Labour MPs rebel in vote against top-up fees
The government's majority was slashed to 74 last night as Labour MPs rebelled against plans to allow universities to charge top-up fees of up to £3,000 a year. It was a warning shot by the party's backbenchers against the contentious plan to impose extra charges on students from September 2006. The Tories, who have already promised to scrap tuition fees, voted with the Liberal Democrats. Ten Labour MPs defied a three-line whip to vote against the government. At least 100 other Labour MPs abstained.
(Daily Telegraph, Guardian, Times, Independent)
Vetting of overseas students to be tightened
Ministers were yesterday accused of compromising academic freedom after universities agreed to tighten a controversial vetting scheme for overseas research students aimed at preventing terrorists from infiltrating British laboratories. Names and details of postgraduate applicants in 21 subjects are to be automatically sent to the Foreign Office under the voluntary system. The government is threatening to impose a statutory scheme. Universities will be required to refer all research students from 10 countries on the list: Cuba, Egypt, India, Iran, Iraq, Israel, Libya, North Korea, Pakistan and Syria.
Top US court backs affirmative action policy
The US Supreme Court yesterday issued its biggest ruling for a generation on race in America, saying it was constitutional to take race into account in selecting students for university admission. In two rulings involving the University of Michigan and its law school, the court ruled strongly that diversity in education was such an important goal it justified the use of race to help select students. Supporters of racial preferences in education, in business and more broadly in American society hailed the opinions as a big victory.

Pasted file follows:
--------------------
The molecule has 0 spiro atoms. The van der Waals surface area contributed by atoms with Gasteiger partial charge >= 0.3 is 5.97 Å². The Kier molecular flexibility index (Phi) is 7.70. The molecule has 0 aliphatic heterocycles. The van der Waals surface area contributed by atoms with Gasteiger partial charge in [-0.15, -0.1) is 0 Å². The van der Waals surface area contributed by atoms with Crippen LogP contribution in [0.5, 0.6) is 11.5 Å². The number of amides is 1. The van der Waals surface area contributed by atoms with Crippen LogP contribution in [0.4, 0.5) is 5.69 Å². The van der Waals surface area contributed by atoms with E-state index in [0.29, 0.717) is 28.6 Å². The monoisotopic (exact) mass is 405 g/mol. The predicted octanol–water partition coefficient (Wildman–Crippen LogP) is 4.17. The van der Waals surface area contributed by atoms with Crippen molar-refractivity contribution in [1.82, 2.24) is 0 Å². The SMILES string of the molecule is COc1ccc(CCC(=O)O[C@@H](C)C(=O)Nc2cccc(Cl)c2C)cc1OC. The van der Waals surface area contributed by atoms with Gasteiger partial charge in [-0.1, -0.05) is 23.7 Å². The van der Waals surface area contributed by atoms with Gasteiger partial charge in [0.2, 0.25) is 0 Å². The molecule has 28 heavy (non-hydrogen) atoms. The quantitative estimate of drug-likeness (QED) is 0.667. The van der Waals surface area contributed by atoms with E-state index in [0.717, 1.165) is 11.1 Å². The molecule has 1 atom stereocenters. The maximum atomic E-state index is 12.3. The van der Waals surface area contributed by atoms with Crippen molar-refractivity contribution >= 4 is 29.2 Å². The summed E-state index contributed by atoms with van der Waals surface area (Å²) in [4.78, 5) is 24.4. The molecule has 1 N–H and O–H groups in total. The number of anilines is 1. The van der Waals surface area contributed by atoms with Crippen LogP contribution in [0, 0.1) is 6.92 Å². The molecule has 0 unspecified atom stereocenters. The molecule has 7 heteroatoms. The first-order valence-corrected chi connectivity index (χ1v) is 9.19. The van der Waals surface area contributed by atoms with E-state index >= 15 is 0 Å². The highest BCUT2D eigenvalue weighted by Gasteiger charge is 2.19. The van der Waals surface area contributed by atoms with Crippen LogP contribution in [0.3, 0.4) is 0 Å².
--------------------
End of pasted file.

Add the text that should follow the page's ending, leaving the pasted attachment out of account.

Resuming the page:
(Financial Times, Guardian, Independent)
European rivals steal the march in nanotech
Britain is throwing away an opportunity to lead Europe in nanotechnology because hundreds of millions of pounds of public funding has been held up by Whitehall, scientists said yesterday. The Department of Trade and Industry is expected to announce more than £200 million of new money for nanotechnology in the next month to help British companies and scientists to exploit discoveries in areas as diverse as medicine, cosmetics and the construction industry. Leading researchers said the strategy could easily have been published nine months ago, and that other countries had used the delay to gain a vital competitive advantage.
Patten excused from work to enter ivory tower
Chris Patten, European Union external relations commissioner, has been excused from a meeting with George W. Bush in Washington tomorrow. Instead, an enrobed Patten will process from Brasenose college to the Sheldonian theatre to be lauded in Latin by the university's public orator. Retiring Oxford vice-chancellor Sir Colin Lucas will install Patten as chancellor, award him an honorary Doctor of Letters degree and hand over the keys to the university, its statutes and seal.
LBS offers business its top students as temps
The London Business School is offering employers the temporary help of its brightest students under its Summer Entrepreneurship Experience programme. The school's MBA students will be matched up with the companies best suited to their skills.